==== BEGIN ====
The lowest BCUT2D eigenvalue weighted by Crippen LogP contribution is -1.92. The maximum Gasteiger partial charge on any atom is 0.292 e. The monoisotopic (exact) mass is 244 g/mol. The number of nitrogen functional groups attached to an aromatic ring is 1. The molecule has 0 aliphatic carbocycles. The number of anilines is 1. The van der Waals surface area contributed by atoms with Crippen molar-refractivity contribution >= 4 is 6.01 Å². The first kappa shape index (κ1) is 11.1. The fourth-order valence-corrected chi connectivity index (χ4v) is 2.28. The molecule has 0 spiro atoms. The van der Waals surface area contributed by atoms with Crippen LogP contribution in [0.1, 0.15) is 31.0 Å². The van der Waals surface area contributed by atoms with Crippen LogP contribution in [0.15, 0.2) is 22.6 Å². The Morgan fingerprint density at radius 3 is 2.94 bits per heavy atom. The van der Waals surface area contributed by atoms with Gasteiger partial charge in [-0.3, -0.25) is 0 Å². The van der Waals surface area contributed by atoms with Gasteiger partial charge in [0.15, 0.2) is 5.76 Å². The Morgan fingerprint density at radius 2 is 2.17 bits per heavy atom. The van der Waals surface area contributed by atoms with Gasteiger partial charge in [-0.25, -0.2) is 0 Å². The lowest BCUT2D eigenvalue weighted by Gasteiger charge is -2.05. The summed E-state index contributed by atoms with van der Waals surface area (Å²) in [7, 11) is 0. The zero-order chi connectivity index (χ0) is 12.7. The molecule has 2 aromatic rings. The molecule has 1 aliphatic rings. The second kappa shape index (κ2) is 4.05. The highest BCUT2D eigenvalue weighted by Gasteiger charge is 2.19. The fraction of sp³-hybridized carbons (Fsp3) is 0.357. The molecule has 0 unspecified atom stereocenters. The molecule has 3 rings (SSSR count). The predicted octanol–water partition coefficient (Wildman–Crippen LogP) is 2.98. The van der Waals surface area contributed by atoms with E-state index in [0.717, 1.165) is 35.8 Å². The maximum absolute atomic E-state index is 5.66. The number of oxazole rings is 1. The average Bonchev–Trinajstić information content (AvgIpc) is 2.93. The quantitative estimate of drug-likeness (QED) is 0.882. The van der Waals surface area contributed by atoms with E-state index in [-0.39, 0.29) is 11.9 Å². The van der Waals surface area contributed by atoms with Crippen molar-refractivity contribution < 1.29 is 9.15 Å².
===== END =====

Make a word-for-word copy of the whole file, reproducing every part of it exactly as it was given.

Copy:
The lowest BCUT2D eigenvalue weighted by Crippen LogP contribution is -1.92. The maximum Gasteiger partial charge on any atom is 0.292 e. The monoisotopic (exact) mass is 244 g/mol. The number of nitrogen functional groups attached to an aromatic ring is 1. The molecule has 0 aliphatic carbocycles. The number of anilines is 1. The van der Waals surface area contributed by atoms with Crippen molar-refractivity contribution >= 4 is 6.01 Å². The first kappa shape index (κ1) is 11.1. The fourth-order valence-corrected chi connectivity index (χ4v) is 2.28. The molecule has 0 spiro atoms. The van der Waals surface area contributed by atoms with Crippen LogP contribution in [0.1, 0.15) is 31.0 Å². The van der Waals surface area contributed by atoms with Crippen LogP contribution in [0.15, 0.2) is 22.6 Å². The Morgan fingerprint density at radius 3 is 2.94 bits per heavy atom. The van der Waals surface area contributed by atoms with Gasteiger partial charge in [-0.3, -0.25) is 0 Å². The van der Waals surface area contributed by atoms with Gasteiger partial charge in [0.15, 0.2) is 5.76 Å². The Morgan fingerprint density at radius 2 is 2.17 bits per heavy atom. The van der Waals surface area contributed by atoms with Gasteiger partial charge in [-0.25, -0.2) is 0 Å². The lowest BCUT2D eigenvalue weighted by Gasteiger charge is -2.05. The summed E-state index contributed by atoms with van der Waals surface area (Å²) in [7, 11) is 0. The zero-order chi connectivity index (χ0) is 12.7. The molecule has 2 aromatic rings. The molecule has 1 aliphatic rings. The second kappa shape index (κ2) is 4.05. The highest BCUT2D eigenvalue weighted by Gasteiger charge is 2.19. The fraction of sp³-hybridized carbons (Fsp3) is 0.357. The molecule has 0 unspecified atom stereocenters. The molecule has 3 rings (SSSR count). The predicted octanol–water partition coefficient (Wildman–Crippen LogP) is 2.98. The van der Waals surface area contributed by atoms with E-state index in [0.717, 1.165) is 35.8 Å². The maximum absolute atomic E-state index is 5.66. The number of oxazole rings is 1. The average Bonchev–Trinajstić information content (AvgIpc) is 2.93. The quantitative estimate of drug-likeness (QED) is 0.882. The van der Waals surface area contributed by atoms with E-state index in [-0.39, 0.29) is 11.9 Å². The van der Waals surface area contributed by atoms with Crippen molar-refractivity contribution < 1.29 is 9.15 Å².